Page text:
Those We Lost
By Irish America Staff
June / July 2018
Recent passings in the Irish and Irish American communities.
1930 – 2018
Marjorie Steele-Fitzgibbon, an American actress, painter, and sculptor who later immigrated to Ireland and became a naturalized Irish citizen, died in January at the age of 88. Known for her prolific stage career, as well as her short film career, the all-around artist was born in 1930 in Reno, Nevada.
In 1939, the family moved to San Francisco, where Marjorie found her first artistic passion, acting.
After moving to Los Angeles and graduating from acting school, she married Huntington Hartford, the heir to the A&P fortune and the man who brought her to the silver screen. She went onto star in four films, Hello Out There, Face to Face, Tough Assignment, and No Escape. Her stage career also took off. She played Maggie the Cat in Tennessee Williams’s Cat on a Hot Tin Roof, and the premiered the titular role of Sabrina Fair. Two divorces later, Steele married Constantine Fitzgibbon, an Anglo-Irish writer and friend to iconic Irish actors like Richard Harris and Peter O’Toole, and moved to Dublin to merge their families. While in Ireland she developed skills as a gifted artist: her work is displayed all over Dublin
including RTÉ’s offices, Newman House, and a statue on North Earl Street of James Joyce.
– Dave Lewis
1929 – 2018
Respected Boston news reporter Jack Hynes died of heart failure in February at the age of 88. Known affectionately as “the dean of Boston news,” Hynes received the United Press International award for a collection of pieces on New England soldiers in Vietnam and is a member of the Massachusetts Broadcasters’ Hall of Fame.
John Bernard Hynes Jr. was born in 1929 to John B. Hynes, who served as Boston’s mayor from 1950 to 1960, and Marion Barry Hynes. He grew up in Dorchester, where he graduated from Boston College High School, and obtained his degree in journalism from the University of Notre Dame, graduating in 1952. He returned home in 1955 after serving three years in the Marine Corps, taking a job with WBZ-AM and working in Boston for the rest of his career.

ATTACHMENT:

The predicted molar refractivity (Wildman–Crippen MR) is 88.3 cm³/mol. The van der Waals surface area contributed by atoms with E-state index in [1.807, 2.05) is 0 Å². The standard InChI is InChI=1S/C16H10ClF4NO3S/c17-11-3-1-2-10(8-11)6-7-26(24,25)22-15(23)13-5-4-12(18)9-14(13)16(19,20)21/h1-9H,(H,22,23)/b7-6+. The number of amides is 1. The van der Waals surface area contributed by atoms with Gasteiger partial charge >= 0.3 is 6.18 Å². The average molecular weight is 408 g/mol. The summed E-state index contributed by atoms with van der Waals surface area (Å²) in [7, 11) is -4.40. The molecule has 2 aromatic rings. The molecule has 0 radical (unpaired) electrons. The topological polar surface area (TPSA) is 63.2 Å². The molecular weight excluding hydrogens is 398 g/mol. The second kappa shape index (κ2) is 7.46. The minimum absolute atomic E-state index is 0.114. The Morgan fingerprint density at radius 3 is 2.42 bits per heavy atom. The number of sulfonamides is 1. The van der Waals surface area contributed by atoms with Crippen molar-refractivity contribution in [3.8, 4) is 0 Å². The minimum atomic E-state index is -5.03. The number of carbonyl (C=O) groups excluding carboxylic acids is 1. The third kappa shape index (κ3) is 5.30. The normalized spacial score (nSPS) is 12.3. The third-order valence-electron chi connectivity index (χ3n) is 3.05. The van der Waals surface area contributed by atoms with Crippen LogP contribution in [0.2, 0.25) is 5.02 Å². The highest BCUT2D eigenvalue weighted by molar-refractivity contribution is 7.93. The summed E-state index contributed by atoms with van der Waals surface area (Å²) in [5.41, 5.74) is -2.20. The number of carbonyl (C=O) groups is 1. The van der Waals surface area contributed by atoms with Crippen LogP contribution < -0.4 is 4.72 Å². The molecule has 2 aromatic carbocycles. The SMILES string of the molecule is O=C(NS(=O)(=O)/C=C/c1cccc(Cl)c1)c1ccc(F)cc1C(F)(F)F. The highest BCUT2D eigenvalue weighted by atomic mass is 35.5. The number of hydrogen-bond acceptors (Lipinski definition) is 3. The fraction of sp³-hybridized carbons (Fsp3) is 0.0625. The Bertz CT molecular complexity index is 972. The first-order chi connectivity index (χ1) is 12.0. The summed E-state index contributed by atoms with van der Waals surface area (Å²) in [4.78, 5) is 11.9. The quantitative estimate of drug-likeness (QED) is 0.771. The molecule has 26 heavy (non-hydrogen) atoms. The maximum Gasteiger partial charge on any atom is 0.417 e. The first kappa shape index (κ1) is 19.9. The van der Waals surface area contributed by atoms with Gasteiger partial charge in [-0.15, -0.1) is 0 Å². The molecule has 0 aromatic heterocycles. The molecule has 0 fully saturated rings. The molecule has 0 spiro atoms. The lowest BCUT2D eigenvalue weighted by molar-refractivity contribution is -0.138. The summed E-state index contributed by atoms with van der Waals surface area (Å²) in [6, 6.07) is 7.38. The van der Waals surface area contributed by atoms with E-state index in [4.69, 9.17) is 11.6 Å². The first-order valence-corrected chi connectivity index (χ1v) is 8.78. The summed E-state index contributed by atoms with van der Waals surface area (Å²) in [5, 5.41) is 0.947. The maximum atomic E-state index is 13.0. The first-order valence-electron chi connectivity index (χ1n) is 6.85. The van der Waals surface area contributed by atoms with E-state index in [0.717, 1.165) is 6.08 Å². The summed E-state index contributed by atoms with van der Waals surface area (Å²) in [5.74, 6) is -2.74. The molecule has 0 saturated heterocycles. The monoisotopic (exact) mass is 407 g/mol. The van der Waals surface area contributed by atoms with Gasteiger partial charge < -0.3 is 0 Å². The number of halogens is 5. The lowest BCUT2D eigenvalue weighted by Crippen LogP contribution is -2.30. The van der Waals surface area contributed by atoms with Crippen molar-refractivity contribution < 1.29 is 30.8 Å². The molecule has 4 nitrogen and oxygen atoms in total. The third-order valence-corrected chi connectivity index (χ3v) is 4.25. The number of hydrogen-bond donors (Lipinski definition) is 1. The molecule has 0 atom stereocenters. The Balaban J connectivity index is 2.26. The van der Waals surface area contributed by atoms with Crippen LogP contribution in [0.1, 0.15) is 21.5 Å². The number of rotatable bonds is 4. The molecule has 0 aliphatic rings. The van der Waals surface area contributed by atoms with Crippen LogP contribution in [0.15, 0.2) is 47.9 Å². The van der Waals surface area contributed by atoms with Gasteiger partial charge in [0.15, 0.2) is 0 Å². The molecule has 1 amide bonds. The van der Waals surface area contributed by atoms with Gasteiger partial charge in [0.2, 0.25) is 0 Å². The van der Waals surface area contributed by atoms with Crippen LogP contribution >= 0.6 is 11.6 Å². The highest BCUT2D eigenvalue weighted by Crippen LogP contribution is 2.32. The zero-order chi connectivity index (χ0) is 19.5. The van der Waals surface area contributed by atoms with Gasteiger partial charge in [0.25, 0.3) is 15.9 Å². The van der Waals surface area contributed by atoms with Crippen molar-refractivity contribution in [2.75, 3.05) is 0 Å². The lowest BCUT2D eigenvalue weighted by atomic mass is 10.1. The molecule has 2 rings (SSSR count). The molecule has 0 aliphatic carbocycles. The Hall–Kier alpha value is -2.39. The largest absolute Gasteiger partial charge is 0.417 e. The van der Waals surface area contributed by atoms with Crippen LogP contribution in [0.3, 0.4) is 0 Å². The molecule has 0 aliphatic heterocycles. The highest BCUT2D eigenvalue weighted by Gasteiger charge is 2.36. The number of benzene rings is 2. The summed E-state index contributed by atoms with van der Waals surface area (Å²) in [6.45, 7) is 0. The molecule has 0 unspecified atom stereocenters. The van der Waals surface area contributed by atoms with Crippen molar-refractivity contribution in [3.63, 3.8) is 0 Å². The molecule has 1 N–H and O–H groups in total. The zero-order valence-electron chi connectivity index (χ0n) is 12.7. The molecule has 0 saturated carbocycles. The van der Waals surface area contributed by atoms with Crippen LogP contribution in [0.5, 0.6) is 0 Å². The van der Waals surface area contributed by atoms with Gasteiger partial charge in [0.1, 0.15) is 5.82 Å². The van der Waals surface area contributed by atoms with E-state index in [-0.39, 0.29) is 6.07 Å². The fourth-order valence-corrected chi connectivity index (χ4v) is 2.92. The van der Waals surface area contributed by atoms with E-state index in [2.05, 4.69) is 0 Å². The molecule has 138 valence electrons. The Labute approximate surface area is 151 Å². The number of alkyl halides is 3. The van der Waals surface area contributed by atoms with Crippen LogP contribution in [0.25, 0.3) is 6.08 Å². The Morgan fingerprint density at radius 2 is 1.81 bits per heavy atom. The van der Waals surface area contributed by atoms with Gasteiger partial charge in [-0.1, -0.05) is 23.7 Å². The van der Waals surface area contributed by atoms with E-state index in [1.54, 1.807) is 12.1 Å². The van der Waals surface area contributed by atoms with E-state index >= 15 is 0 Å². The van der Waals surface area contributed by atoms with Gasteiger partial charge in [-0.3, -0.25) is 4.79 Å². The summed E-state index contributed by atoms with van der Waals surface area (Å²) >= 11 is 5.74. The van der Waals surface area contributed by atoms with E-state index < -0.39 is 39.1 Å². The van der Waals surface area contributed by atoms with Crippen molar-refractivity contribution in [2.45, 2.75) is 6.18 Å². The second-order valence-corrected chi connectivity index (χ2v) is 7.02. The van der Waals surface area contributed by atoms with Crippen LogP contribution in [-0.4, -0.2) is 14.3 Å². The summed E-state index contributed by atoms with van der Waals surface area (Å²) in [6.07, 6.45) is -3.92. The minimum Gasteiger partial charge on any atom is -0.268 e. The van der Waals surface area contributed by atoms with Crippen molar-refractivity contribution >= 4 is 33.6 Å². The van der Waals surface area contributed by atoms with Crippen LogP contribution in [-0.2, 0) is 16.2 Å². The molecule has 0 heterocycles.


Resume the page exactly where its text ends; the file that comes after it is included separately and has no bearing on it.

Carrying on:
Hynes’ stoically serious manner and refusal to cater to the amusement of his viewers lent a cautious gravity to his subject matter, establishing him as one of the most trustworthy local reporters in the business. Explaining his deliberate, perpetually humorless on-air affect in a 1984 interview with the Boston Globe, Hynes remarked, “Most of the stories you do don’t lend themselves to levity.” His respect for the dignified nature of his work extended so far that he refused to accept More magazine’s 1976 award for Most Telegenic Anchorman.
“Jack Hynes to me is Walter Cronkite, if you will,” Gerald Walsh, Channel 56’s former network president, told the Boston Globe when he hired Hynes in 1984. “Jack Hynes to Boston is Ted Williams. He’s Bobby Orr. He’s Bill Russell. He’s Red Auerbach. He’s an identity.”
The close ties and influences of the Hynes family were prominent at the wake service, which saw over 1,000 gathered in Our Lady of Good Voyage, a church Hynes’s father approved construction of when he was mayor of Boston, and which was rebuilt by his son, John III, during his oversight of the Seaport expansion project in 2016. Predeceased by his wife Marie, Hynes is survived by his sister Marie, brothers Barry and Richard, children John, Barry, Kelly, and Shauna, 10 grandchildren, and four great-grandchildren. His youngest brother, Richard Hynes, died himself on the day of Jack’s wake.
– Mary Gallagher
1922 – 2018
The first female city council member of International Falls, Minnesota, passionate social justice advocate, and beloved librarian of Duluth, Virginia Hyvarinen, died in March at 95.
Born Margaret Dunn, though known to all as Virginia, to an Irish American father and a French American mother in Albion, Michigan, she moved at an early age with her family to Detroit, where the Great Depression molded her ethics early. Hyvarinen’s friend Susie O’Brien recalls her firm values, telling the Minneapolis Star-Tribune, “She was so tolerant of human foibles and mistakes – unless they involved any mean-spiritedness or bigotry or greed. Then she ferociously did not tolerate them.”
As an adult, Hyvarinen settled in Minnesota’s International Falls, where she began a crusade for change. When a seat opened on the city council in 1965, she ran, encouraging women to vote with an enthusiasm that was ultimately rewarded. After moving to Duluth, Hyvarinen’s interest in political reform continued to influence her career as a researcher with a specialty in local history for the Duluth Public Library. She continued her political activism, representing Ted Kennedy and Jesse Jackson at the Democratic National Conventions of 1980 and 1988.
Predeceased by husband Matti, Hyvarinen is survived by four children and one grandson.
– Mary Gallagher
1913 – 2018
Father Joseph Mallin, S.J., died at the age of 104 on Easter Sunday morning in Hong Kong, having served 60 years in the Jesuit ministry there. He was the last surviving relative of executed Easter Rising leader Michael Mallin and the last-known direct descendant of any Rising leader.
Mallin’s family didn’t discuss the Rising much, despite Michael, who wrote in one of his final letters before his May 8 execution, “Joseph, my little man, be a priest if you can.” Joseph found his calling to the priesthood by following the footsteps of his older brother, Sean, and was sent to Hong Kong in 1948.